The “Chinese Dream” has become the CCP’s latest new-and-improved propaganda slogan, but for many Chinese citizens it holds deeply ironic connotations, especially for those fully aware of the nation’s chaotic Maoist-era mass movements. Recognizing the gaps in her family history often coincided with the gaps in the official history she learned at school, Zhang Lei set out to uncover the truth about her parents and grandparents, as well as her country, hoping to reach some cathartic enlightenment. Nick Torrens documents the decades-long process in China’s 3Dreams (trailer here), which screens during the 2016 Brooklyn Film Festival.
The troubles and neuroses of Zhang’s family pre-date the Cultural Revolution, starting with her grandfather’s long-term imprisonment during the Anti-Rightist campaign. Even after his release, the patriarch was still so politically radioactive Zhang’s grandmother reluctantly banished him from the family. Her parents did not fare much better during the Cultural Revolution either. The resulting guilt and shame have largely poisoned her mother’s relationship with Zhang.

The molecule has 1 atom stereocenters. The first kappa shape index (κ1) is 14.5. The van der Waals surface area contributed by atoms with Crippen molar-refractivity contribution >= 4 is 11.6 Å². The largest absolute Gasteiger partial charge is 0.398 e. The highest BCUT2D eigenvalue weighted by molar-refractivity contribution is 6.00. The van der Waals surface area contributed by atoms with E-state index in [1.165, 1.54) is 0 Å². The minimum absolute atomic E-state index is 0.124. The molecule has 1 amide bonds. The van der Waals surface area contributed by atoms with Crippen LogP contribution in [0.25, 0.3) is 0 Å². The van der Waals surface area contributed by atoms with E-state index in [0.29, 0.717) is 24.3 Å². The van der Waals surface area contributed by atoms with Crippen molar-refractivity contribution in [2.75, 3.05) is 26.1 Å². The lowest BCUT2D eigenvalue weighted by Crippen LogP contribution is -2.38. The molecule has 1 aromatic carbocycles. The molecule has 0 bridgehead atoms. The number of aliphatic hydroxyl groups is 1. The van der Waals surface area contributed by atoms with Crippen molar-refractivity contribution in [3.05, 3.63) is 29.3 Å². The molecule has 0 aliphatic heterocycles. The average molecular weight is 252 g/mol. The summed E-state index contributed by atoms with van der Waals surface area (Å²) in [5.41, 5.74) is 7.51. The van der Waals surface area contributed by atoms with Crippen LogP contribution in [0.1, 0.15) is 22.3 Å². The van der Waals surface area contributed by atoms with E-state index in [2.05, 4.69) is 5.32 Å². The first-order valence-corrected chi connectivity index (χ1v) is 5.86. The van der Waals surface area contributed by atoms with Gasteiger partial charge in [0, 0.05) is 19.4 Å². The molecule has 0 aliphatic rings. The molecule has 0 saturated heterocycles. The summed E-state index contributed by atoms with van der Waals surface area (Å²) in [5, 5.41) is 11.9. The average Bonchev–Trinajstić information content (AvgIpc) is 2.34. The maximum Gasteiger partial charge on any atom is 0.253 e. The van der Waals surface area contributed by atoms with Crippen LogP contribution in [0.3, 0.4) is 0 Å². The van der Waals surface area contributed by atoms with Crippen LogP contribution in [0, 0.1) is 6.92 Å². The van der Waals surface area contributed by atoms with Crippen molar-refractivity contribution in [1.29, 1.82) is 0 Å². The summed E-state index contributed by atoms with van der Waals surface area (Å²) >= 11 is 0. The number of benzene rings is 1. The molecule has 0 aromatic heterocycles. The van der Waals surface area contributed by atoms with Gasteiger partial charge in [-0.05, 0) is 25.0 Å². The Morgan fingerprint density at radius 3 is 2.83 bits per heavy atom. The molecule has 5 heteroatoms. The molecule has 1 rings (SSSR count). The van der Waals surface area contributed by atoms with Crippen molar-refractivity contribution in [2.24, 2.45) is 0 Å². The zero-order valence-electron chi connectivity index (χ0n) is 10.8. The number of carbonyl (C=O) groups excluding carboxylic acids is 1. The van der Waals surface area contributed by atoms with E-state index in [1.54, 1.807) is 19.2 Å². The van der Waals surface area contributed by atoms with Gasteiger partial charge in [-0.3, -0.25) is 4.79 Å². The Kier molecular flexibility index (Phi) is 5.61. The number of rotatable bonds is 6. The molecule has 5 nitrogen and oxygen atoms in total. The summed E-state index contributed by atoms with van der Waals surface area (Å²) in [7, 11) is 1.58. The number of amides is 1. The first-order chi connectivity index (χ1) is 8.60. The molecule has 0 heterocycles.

Yet, the young woman never really understood those grandiose government campaigns that profoundly disrupted her family, so with the help of a supportive cousin, she will seek out eye witness accounts from family friends and other survivors. Unfortunately, the government’s policy of denial will complicate her investigation (as the Party intended). She even finds the only extant Red Guard cemetery in Chongqing padlocked to visitors. Of course, life does not stand still for Zhang during the nearly twenty years Torrens followed her. We also see her organizing her neighbors in Chongqing’s historic district to stand-up to a real estate developer’s strong-arm thugs. Regardless of the context, she is not inclined to accept apathy, which makes the film quite inspiring, in a gritty, unsentimental way.
Indeed, 3Dreams probably could have been four times longer without feeling draggy. It captures a heck of a lot of contemporary Chinese cultural-social-political trends and explains how they were caused by ideological spasms forty or fifty years ago. Of course, it is a great help that Zhang is Torrens’ focal protagonist. She is refreshingly smart, a highly engaging screen presence, and pretty darn gutsy, all things considered.
Torrens also deserves credit for assiduously winning and justifying Zhang and company’s trust. His access was definitely up-close-personal and often extremely revealing. According to the post-screening Q&A, Torrens will only screen the film in China under tightly controlled conditions, with all the participants’ prior agreement. Frankly, with the Beijing International Film Festival essentially in exile, there are virtual no venues to screen an independent documentary like 3Dreams anyway.